Linked to one of the prime births in the Sri Lankan history, the birth of King Dutugamunu, the whereabouts Kotaweheragala Viharaya, had remained a mystery to many a leading archeologists of present day.
The legend that surrounds the birth of King Dutugamunu relates a story of a novice monk, who lived in a temple called Kotapabbatha Vihara, who was building a road to the ‘Akasa Chethiyta’ or the stupa in the sky.
The monk had fallen gravely ill due to his exercise and was later transferred to ‘Seelapassaya Pirivena’, where at his death bed he was bade by the King of Rohana, Kawanthisa and his queen Maya to be born as their first son, after his demise.
However the mythical and supernatural form of this story had not prevented the archeologists from searching the fabled ‘Kotaweheragala’ temple with a Stupa built on a mountain peak and Kotaweheragala in Yalpotha, Lahugala is a leading contender to be the fabled home of the novice monk, who was born again to save a nation.
Few miles from the Yalapotha village standing amidst the forest is the Kotaweheragala, a ruined temple with a derelict stupa stands on a rocky mountain. The stupa vandalized by treasure hunters is a pile of bricks today. Yet the bricks are identified to be of third to first century BC and are similar to bricks used in Shasthrawela and other temples found in the area.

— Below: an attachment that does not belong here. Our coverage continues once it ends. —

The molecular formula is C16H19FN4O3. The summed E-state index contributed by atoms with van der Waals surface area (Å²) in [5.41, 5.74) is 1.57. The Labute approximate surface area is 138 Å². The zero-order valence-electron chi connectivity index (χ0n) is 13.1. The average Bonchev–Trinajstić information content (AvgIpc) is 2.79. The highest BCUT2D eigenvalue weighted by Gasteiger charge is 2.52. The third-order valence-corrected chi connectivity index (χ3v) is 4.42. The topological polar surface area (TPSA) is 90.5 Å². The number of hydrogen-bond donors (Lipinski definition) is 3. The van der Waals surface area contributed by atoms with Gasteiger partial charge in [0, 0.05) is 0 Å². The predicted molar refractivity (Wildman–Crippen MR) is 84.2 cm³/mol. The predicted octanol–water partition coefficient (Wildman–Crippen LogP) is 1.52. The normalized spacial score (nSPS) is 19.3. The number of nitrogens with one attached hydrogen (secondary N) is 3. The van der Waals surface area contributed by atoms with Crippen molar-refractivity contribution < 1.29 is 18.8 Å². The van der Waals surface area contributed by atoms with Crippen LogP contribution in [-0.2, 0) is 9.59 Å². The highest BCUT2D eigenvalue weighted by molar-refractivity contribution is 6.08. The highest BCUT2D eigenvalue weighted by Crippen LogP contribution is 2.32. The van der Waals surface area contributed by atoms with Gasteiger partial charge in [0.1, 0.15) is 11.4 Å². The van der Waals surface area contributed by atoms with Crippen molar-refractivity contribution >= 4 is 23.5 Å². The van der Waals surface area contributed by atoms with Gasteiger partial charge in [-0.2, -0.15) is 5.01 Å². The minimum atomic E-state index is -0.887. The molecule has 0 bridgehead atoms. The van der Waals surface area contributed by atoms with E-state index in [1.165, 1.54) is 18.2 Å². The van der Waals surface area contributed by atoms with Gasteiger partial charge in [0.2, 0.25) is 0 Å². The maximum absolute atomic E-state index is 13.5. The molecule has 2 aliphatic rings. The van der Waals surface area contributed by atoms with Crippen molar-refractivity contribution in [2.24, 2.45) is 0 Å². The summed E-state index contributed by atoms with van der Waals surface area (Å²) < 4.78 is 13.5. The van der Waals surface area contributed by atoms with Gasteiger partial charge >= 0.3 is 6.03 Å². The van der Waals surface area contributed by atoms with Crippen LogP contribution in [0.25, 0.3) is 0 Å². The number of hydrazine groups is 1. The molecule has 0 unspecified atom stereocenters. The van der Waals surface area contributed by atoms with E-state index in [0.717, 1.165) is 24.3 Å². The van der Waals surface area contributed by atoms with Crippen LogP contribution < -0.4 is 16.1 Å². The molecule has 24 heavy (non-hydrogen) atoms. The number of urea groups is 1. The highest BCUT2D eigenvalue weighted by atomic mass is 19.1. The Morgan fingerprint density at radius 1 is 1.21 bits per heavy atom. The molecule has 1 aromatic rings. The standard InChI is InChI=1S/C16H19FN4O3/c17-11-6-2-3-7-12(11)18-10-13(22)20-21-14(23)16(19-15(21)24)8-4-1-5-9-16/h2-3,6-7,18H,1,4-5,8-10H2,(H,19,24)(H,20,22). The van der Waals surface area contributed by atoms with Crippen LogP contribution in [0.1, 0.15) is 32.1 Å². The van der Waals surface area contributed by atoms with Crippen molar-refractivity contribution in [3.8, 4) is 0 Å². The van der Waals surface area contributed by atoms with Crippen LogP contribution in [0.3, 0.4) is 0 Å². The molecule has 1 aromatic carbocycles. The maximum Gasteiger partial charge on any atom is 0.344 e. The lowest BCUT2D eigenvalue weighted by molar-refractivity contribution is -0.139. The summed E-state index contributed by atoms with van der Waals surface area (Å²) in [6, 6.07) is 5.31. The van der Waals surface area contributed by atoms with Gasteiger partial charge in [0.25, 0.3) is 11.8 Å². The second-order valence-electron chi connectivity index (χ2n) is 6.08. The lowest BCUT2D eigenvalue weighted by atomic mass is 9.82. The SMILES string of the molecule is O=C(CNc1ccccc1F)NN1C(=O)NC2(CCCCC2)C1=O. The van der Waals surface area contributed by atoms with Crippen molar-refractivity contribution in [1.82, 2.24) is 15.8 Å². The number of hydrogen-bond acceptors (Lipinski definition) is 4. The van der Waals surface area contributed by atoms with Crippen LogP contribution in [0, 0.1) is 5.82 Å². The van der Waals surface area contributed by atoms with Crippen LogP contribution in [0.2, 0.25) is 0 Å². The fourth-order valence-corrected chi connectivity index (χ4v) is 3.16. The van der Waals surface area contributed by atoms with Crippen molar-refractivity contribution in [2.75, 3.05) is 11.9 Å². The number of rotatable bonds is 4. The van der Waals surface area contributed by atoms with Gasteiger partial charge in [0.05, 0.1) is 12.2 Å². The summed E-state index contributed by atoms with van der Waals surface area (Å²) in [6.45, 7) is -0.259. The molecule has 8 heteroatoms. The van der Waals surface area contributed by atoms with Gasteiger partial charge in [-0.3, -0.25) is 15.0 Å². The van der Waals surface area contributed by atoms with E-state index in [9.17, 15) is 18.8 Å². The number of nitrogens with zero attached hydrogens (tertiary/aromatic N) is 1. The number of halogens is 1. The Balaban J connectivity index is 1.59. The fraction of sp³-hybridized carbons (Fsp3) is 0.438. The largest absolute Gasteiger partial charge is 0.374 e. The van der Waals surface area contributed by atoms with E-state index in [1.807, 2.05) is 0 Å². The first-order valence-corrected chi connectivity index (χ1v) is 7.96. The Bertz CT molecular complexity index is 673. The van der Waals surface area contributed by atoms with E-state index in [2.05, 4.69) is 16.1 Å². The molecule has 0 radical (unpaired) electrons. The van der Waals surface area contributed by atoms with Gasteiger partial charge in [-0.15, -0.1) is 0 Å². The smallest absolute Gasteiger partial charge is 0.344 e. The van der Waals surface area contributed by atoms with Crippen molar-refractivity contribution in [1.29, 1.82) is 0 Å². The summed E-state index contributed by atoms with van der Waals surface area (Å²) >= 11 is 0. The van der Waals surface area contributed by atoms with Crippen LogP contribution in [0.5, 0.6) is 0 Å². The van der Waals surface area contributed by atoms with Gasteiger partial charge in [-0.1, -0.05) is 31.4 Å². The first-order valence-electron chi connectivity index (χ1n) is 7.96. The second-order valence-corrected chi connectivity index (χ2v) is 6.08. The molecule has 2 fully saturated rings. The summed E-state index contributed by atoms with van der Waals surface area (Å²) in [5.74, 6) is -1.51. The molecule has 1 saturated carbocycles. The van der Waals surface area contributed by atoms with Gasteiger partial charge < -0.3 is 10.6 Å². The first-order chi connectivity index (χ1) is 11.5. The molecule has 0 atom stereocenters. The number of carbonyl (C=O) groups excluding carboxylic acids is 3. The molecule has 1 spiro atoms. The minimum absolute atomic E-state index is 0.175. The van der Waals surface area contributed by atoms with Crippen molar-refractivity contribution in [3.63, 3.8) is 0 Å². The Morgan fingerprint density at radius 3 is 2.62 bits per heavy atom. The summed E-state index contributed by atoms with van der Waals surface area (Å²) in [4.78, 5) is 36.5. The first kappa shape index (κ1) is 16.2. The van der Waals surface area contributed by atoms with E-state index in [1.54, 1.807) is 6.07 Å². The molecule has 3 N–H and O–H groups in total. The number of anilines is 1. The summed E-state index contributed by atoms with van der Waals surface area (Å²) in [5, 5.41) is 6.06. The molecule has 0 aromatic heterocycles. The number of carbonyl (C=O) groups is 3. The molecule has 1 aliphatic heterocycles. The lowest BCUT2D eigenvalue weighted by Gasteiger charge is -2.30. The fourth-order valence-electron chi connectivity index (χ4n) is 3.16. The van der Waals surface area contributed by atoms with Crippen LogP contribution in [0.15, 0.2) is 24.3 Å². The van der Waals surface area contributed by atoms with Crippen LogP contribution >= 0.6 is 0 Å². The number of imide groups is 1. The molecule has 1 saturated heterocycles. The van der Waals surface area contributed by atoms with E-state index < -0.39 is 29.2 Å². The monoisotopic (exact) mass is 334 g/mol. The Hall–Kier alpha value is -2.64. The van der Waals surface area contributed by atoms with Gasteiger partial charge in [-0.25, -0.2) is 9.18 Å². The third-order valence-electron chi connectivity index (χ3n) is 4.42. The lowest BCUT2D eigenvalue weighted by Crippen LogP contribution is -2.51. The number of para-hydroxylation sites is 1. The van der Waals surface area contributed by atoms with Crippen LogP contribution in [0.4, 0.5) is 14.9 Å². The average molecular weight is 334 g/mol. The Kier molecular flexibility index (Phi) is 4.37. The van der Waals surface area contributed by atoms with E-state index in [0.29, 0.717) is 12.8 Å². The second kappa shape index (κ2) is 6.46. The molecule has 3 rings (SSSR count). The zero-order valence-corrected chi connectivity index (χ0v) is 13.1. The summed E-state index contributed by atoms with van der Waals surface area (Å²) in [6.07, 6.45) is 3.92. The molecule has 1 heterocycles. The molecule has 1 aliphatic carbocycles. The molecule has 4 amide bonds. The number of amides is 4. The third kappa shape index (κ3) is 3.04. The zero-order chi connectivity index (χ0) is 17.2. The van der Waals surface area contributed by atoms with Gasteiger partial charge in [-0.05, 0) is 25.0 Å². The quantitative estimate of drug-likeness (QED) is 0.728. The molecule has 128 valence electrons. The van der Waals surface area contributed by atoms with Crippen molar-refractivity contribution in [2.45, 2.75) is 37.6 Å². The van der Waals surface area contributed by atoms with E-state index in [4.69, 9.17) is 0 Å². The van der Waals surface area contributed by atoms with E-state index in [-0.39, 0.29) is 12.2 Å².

The polished walls of the inner chambers of the stupa had been ripped open to access the golden caskets, which were stored inside. Although the treasure hunters were later apprehended and the golden casket was returned to the Anuradhapura Museum for safe keeping, it is a smaller relief compared to the greater damage done by the treasure hunters to the beautiful polished mirror like walls of the inner chambers.
Parallel to the stupa are the remains of two buildings, one assessed to be shrine room, consisting stone pillars of intricate beauty carved with utmost skill and similar to the ones found at Mayuru Prasada in Anuradhapura.
Despite glories of the construction the link between the mythical ‘Kotapabbatha Vihara’ and the ruins in Yalapotha is made through a small stone inscription found at the foot of the 150 steps long stairway leading to the stupa on the top of the rock. The inscription states that the rock stairway was made by a novice monk –‘wachigamakahi Therasa’ .
Is this the stairway built by the novice monk leading to the ‘Akasa chetiya’? Some archeologists believe so. The cave found at the feet of the rock mountain is of mammoth proportion and had been partitioned with walls adorned with murals.
A second shrine room and ruins of various building including alms halls and meeting halls are found scattered around the mountain, telling the story of a once prosperous monastery, which could have been the abode of the novice monk, who was born again to deliver a nation.